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Web typography, simplified, decoded, deconstructed. That was
the focus of our sixth “Breakthroughs” webinar, featuring Tim Brown, type
manager at Typekit and author of the great blog Nice
Web Type. Thanks to cross-browser support for
CSS @font-face—and font services such as Typekit that make licensing and
implementing distinct typefaces easy to do—typographic customization and
control are at web designers’ fingertips like never before.
No longer are designers confined and constricted by the
curse of too few typefaces. No longer do we have to design with one hand behind
our backs. As Tim mentioned, designers had been forced to design to
technological constraints and kludgy workarounds first, rather than focusing
our design talents and skills on the content and user experience of reading
that content. But with services like Typekit, Web Type, Fontdeck and many
others, designers are able to meet web standards and aesthetic
standards simultaneously. We can focus on creating content that is readable,
functional, searchable, accessible and, yes, beautiful. Because beauty matters
and is an important part of the user experience.
We discussed the history of web type and then gave Tim the
floor to show his clear and instructive demo, which reiterated elements covered
in past webinars of this series; namely HTML5, CSS3 and responsive design
techniques. He explained elements that support typographic control: the ability
to create paragraph indents, for example, and the aside tag, which makes for a
more seamless integration of pull quotes, contextual references, and navigation
elements in an HTML structure. Good typography doesn’t exist in a vacuum of
typefaces alone—it takes a system to create good typography. And part of this
system is structure.
On a macro level, Tim repeatedly referred to our ability to,
through good typography and design, enhance our designs with content conceived
from the ground up. Starting with the strategic selection of typefaces that
cascade throughout the layout, we can infuse meaning into designs in ways that
weren't possible with limited typefaces and differentiate our websites from
Tim also spoke about how effortless it now is to use
typefaces legally—difficult to do before type services came around, so even
designers who wanted to license fonts could not. And of course, paying for
fonts is the right thing to do—type designers deserve to be paid for their
work—so web-font services make doing the right thing easy. For designers,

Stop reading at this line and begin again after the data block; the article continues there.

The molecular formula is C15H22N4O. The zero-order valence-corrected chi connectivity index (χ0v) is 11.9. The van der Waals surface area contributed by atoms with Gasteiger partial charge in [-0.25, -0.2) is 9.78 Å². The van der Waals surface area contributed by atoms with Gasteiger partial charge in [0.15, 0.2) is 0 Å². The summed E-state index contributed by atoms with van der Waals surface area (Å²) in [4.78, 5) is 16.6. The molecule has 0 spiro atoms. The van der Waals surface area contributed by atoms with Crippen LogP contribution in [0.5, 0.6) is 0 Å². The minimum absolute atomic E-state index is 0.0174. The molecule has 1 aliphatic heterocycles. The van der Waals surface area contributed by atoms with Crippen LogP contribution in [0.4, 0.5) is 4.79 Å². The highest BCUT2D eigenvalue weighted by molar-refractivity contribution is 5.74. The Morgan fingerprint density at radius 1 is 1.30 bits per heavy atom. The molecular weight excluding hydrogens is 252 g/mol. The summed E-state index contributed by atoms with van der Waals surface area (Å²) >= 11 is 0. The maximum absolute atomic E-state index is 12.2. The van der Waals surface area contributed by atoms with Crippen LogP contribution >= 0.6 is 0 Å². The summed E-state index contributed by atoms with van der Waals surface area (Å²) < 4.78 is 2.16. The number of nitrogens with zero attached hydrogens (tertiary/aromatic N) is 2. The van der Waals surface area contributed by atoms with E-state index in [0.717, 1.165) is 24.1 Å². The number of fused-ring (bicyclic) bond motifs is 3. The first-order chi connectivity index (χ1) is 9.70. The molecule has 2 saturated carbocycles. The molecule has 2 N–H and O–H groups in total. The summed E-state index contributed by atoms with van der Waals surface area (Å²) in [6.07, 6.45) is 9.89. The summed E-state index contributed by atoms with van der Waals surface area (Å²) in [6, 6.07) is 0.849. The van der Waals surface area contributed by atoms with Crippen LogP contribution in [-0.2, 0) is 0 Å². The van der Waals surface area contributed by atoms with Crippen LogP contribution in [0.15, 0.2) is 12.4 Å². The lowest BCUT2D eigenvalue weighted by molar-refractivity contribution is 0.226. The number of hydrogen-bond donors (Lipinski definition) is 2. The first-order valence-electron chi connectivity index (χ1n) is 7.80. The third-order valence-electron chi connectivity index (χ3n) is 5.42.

clients and users, it’s a win-win situation.
In addition to the links provided, AIGA members can log in to watch the archive of this webinar.
Great designers need more than good ideas to succeed. In this exclusive members-only webinar series, visionary
designers pair with Adobe experts to offer guidance to help lead
you to your next breakthrough.
Section: Tools and Resources -
continuing education, advice
On July 27, Callie Neylan, Dan Mall and Scott Fegette presented a “Breakthroughs” webinar on responsive web design, with handy tips AIGA members could put to use right away. Here are more resources they recommend.
Section: Inspiration -
interaction design, web design, professional development, continuing education
As webfonts are buoyed by a
wave of early-adopter enthusiasm, they’re marred by unevenness
in quality. In this video from the 2011 “Pivot: AIGA Design Conference,” Jonathan Hoefler raises compelling questions about what it means for typography to be visually,
mechanically, and culturally appropriate to the web.
Section: Events and Competitions -
typography, web design, Conference
When it comes to type design, is yielding control to the
masses a good thing? Hunt answers with an emphatic yes,
thanks to the democratizing software Fontself.
Section: Inspiration -
Why are the biographies of designers kinder about their subjects than most biographies? Purcell, a design biographer, discusses the balancing act between professional and personal—and the limitations of this new form.
Section: Inspiration -
Curious about what it’s like to work in-house at Facebook? Brian Singer, manager, communication design, interviews himself about life at the company.
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